Landing of First Airman to Cross Bass Strait:
Lieut. Arthur Leonard Long, a Tasmanian Aviator, successfully flew from Stanley on the N.W. Coast of Tasmania to Melbourne on 17th December 1919. The monument was installed by the Victorian Historical Society after being approached by Mr. W. Russell Grimwade who paid for the monument.
During The Great War, Lieut. Long had been on active service with the Australian Flying Corps. After the Armistice he went to England to purchase some 90 h.p. R.A.F. air-cooled engines from the Aircraft Disposal Board. He then had a plane built appropriate for the engine, capable of carrying one passenger and fitted for acrobatical exhibition work.
He brought his plane, a single engine biplane, to Australia and set up in Tasmania giving flying exhibitions to help the Peace Loans. Subsequently the first aerial newspaper deliveries were made in Tasmania. He then started flights for photographic purposes over the rough Great Lakes district to assist in surveying the area for transmission lines from the Great Lakes to Launceston. After a crash in the area Arthur Long decided to attempt his dream of flying to Melbourne. The biggest hurdle to overcome for the small plane (24’ wide and 18’ long) was that the plane could not carry enough petrol and lubricating oil for the distance.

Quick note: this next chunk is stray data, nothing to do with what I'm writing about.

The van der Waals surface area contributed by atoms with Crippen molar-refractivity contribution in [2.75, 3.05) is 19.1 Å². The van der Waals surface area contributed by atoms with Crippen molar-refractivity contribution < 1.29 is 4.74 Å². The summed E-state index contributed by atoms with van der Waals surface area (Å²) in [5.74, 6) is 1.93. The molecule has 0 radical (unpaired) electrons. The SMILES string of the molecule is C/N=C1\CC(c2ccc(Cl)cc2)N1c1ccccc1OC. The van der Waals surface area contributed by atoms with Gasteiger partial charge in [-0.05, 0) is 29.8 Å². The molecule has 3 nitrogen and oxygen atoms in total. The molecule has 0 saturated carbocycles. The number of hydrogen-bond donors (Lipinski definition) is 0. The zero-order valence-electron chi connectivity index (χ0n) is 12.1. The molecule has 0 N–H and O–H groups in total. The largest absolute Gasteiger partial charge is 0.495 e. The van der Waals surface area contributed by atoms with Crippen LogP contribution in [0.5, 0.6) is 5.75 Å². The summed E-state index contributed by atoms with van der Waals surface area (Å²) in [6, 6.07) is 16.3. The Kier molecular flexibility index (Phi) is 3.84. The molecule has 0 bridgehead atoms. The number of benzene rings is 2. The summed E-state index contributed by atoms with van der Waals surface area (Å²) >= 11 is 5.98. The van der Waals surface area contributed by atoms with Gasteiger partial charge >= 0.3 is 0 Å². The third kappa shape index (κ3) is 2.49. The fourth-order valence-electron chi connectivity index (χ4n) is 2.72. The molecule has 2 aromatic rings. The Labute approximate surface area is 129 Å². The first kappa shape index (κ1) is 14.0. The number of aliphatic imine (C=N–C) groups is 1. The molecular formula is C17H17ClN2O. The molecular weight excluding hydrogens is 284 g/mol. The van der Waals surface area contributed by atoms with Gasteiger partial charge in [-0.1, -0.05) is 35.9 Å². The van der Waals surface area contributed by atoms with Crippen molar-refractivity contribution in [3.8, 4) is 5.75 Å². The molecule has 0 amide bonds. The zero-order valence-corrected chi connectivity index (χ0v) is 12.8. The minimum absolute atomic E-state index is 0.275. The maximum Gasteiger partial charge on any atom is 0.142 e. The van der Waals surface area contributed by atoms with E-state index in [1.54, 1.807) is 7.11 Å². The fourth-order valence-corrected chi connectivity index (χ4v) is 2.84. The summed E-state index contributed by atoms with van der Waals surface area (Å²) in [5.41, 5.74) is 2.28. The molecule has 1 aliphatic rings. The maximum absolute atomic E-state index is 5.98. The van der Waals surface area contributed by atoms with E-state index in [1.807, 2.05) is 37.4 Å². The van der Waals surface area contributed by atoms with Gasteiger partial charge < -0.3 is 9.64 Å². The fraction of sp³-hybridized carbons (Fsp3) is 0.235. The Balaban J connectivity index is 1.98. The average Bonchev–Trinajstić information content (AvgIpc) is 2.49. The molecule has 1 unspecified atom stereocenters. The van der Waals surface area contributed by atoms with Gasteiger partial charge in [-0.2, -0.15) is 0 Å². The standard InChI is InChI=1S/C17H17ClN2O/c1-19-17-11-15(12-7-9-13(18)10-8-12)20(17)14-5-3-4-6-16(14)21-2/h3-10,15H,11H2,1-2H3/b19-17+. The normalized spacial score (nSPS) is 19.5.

Long fitted an extra petrol tank in the front seat so the mechanic had to be left behind. A heavy north-westerly wind, with low clouds, necessitated flying at an altitude of about 900 feet. Experiencing bad flying conditions, he found that the release to the extra oil tank had broken, thus limiting the supply of oil to the engine; so he landed in “White’s Paddock” (location of current golf course) about a mile south-west of the town and adjusted it without stopping the engine. Without delay, the flight was resumed much to the amazement of the farmer.
After making two wide circles over the city, he safely alighted on Fishermen’s Bend alongside Mr. R.G. Carey’s aerodrome.
Mr. Long carried letters from Tasmanian dignitaries to Victorian counterparts.
To erect the memorial, Mr. Long visited Torquay with the Victorian Historical Society to identify the site of landing. As is was in an awkward position (now there are houses at the site), the trustees of the Torquay Reserve were approached. They agreed to the erection of the memorial in the reserve overlooking Bass Strait and just opposite Anderson Street. Alsop architects drew up the specifications and Messrs. J.C. Taylor and Sons, of Geelong built the memorial.
Inscription: “About one mile south west of here, on 17th December, 1919, Arthur Leonard Long landed from Tasmania, on the first crossing of Bass Strait by air.”.
On Saturday, 7 November, 1926 the ceremony of unveiling took place in the presence of Mr. Long, residents and members of the Government, Victorian Historical Society, Shire Council and trustees of the Torquay Reserve.
Riverine Herald (Echuca, Vic. : Moama, NSW ), 17th December 1919
The Victorian Historical Magazine, vol XI